AMWUA cities have the water supplies for wise development
By Warren Tenney
Since the release of the Phoenix Active Management Area (AMA) Groundwater Model, attention to its findings has grown to include claims that we do not have enough water, which will stop or seriously impact development, including the amount of available housing in the Valley. Some contend that blocking groundwater-dependent growth will limit the supply of homes that can be built, which will in turn, increase the cost of housing in the Valley. Rest assured, land for wise development is still available in areas that have ample water supplies, like the AMWUA cities.
The model’s findings re-emphasize the importance of developing within communities with a 100-year Assured Water Supply. These communities, including the ten AMWUA cities, which support over half Arizona’s population, have diverse water portfolios that not only meet the demands of current residents but also future development – residential, commercial, or industrial - over the next 100 years. These robust water supplies ensure security because designated providers do not solely rely on the finite groundwater supply. Growth, including building both single-family and multi-family homes, in communities with an Assured Water Supply is not just a theoretical possibility, it is already underway.
The AWMUA cities understand the importance of wise water management as they plan for existing demand and growth, both of which has been factored into their 100-year Assured Water Supply Designations They know firsthand that the regional, state, and national economies have succeeded and benefited from the consumer protection ensured by the 100-Year Assured Water Supply Program. Individually, the ten AMWUA cities continue to invest in water by developing new development standards, such as Phoenix’s recently adopted Sustainable Desert City Development Policy, pursuing advanced water purification treatment, and expanding Bartlett Dam to store and make additional water available from the Verde River. They have also supported the state’s investments in long-term water augmentation, reuse, and conservation through the Water Infrastructure Finance Authority (WIFA). All these efforts better position them to confront current and future water challenges, including the Colorado River situation.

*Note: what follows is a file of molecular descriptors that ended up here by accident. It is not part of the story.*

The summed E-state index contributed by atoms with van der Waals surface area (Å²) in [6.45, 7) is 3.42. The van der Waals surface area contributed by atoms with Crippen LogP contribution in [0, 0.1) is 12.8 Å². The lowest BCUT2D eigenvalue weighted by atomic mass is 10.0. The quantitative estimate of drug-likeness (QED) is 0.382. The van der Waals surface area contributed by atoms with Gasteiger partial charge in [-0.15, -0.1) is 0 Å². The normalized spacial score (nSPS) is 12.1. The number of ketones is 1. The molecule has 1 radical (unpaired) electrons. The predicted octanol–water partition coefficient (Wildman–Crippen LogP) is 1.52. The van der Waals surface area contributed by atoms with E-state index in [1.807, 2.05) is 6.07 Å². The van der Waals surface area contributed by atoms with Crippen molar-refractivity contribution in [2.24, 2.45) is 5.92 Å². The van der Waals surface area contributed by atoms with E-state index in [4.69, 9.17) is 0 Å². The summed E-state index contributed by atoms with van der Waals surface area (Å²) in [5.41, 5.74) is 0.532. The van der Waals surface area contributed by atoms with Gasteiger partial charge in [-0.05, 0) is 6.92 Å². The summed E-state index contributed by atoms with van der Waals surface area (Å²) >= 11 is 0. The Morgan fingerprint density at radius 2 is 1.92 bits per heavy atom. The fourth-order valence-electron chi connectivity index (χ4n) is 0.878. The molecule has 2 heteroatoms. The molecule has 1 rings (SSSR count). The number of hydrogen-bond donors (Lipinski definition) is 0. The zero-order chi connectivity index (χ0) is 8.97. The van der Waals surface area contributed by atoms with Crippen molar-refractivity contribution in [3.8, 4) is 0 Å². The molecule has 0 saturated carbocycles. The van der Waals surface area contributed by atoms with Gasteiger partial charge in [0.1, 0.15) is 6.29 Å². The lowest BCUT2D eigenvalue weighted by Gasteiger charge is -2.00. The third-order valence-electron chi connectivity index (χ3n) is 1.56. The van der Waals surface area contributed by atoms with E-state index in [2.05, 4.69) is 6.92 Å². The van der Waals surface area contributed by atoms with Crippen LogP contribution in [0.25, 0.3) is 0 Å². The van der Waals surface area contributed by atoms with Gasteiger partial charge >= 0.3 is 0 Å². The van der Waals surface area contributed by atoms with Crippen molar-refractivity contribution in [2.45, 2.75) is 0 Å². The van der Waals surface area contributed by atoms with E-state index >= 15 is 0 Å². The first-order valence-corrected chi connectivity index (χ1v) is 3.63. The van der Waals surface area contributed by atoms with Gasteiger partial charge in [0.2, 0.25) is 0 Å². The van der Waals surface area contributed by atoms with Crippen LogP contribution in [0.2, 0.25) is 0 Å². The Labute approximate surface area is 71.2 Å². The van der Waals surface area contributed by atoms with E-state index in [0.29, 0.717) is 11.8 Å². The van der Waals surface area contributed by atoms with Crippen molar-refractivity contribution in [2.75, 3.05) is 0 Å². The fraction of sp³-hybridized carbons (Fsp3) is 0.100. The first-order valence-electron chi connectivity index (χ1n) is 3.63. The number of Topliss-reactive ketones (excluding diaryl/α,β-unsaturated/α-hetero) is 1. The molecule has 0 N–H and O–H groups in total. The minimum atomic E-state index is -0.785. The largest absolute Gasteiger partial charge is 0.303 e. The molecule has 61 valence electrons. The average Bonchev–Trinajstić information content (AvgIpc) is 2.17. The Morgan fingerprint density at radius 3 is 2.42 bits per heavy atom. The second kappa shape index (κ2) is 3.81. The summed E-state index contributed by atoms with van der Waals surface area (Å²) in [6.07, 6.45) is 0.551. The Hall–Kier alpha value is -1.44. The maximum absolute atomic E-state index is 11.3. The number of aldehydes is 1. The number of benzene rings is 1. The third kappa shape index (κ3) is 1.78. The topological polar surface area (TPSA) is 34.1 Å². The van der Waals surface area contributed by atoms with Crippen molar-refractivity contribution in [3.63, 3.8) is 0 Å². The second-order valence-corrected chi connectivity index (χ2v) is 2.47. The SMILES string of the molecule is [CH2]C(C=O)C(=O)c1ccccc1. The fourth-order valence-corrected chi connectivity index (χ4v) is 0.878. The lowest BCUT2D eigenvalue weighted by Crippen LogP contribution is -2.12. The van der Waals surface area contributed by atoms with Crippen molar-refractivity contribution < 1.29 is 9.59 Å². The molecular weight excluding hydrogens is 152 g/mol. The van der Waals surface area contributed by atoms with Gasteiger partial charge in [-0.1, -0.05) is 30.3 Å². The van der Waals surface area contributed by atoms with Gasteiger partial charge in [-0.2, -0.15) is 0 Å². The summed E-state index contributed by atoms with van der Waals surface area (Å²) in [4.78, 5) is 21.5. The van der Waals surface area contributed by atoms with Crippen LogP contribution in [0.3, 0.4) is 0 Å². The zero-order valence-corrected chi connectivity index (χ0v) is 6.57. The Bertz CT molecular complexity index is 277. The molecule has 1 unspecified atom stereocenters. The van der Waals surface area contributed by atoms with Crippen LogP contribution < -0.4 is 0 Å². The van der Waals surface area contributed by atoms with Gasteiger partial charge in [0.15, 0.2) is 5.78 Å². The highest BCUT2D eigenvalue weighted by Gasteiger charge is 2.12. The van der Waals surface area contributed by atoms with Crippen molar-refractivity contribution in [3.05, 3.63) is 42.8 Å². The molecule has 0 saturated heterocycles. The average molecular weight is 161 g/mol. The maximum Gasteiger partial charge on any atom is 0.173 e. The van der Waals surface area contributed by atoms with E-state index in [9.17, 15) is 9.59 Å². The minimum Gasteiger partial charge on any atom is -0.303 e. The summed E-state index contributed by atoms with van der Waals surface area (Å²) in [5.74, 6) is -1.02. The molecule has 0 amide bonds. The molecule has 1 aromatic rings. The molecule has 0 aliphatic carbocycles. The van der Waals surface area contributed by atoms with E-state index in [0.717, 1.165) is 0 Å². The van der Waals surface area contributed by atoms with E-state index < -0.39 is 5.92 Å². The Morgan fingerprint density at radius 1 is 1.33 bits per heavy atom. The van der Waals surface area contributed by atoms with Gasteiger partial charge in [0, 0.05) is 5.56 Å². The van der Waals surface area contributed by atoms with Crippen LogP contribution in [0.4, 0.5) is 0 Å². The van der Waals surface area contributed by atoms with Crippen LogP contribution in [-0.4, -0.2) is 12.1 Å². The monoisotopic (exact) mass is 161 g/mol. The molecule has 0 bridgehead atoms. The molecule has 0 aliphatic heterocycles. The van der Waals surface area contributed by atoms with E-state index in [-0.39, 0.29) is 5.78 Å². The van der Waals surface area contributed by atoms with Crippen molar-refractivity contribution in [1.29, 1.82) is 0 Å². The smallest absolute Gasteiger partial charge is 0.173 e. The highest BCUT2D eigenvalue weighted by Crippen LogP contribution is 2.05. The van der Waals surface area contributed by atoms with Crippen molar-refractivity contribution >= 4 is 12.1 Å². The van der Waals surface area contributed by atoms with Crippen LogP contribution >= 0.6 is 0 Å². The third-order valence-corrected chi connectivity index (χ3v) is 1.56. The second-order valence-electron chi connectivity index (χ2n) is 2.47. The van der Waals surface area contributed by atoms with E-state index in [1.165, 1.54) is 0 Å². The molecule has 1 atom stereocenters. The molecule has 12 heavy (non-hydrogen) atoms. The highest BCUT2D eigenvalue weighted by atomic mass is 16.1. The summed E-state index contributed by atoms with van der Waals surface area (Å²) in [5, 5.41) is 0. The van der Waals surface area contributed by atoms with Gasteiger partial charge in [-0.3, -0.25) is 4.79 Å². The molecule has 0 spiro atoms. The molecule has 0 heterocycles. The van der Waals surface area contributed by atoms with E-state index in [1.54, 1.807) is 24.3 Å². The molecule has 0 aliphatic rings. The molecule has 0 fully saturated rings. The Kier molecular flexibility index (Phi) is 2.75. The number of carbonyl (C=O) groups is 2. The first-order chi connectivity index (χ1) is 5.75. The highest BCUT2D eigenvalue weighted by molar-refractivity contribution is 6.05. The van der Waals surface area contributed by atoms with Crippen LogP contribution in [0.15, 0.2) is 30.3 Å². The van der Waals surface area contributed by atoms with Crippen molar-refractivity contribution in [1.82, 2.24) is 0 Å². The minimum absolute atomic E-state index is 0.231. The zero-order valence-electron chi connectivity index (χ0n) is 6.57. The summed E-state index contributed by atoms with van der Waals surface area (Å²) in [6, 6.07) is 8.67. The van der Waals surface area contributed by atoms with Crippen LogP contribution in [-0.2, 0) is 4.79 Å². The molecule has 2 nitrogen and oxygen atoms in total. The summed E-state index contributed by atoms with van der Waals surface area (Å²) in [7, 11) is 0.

Of course, housing and water each remain complex issues. However, with wise decisions, the Phoenix metropolitan area can continue to grow and thrive economically through sustainable groundwater management. The Governor’s Water Policy Council is already working on proposals to enable further development without weakening the fundamentals of the Assured Water Supply Program. We must continue prioritizing consumer protection and sound water management, which has been critical in building sustainable communities with reliable and diverse water supplies since the 1980s. This unique combination of consumer protection and sound water management distinguishes Arizona as a secure place for continued investment.
Now more than ever, the 100-year Assured Water Supply Program is needed to provide residents and newcomers to Arizona with certainty and confidence that there is enough water to live, work, and play here. Upholding and strengthening this resilient foundation bolsters our thriving economy, making Arizona a place we want and can continue to call home today and for decades to come.
Check out this BRIEF from the Kyl Center/Morrison Institute for more information about this subject.
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For over 50 years, the Arizona Municipal Water Users Association has helped protect our member cities' ability to provide their communities with assured, safe, and sustainable water supplies. For more information, visit www.amwua.org.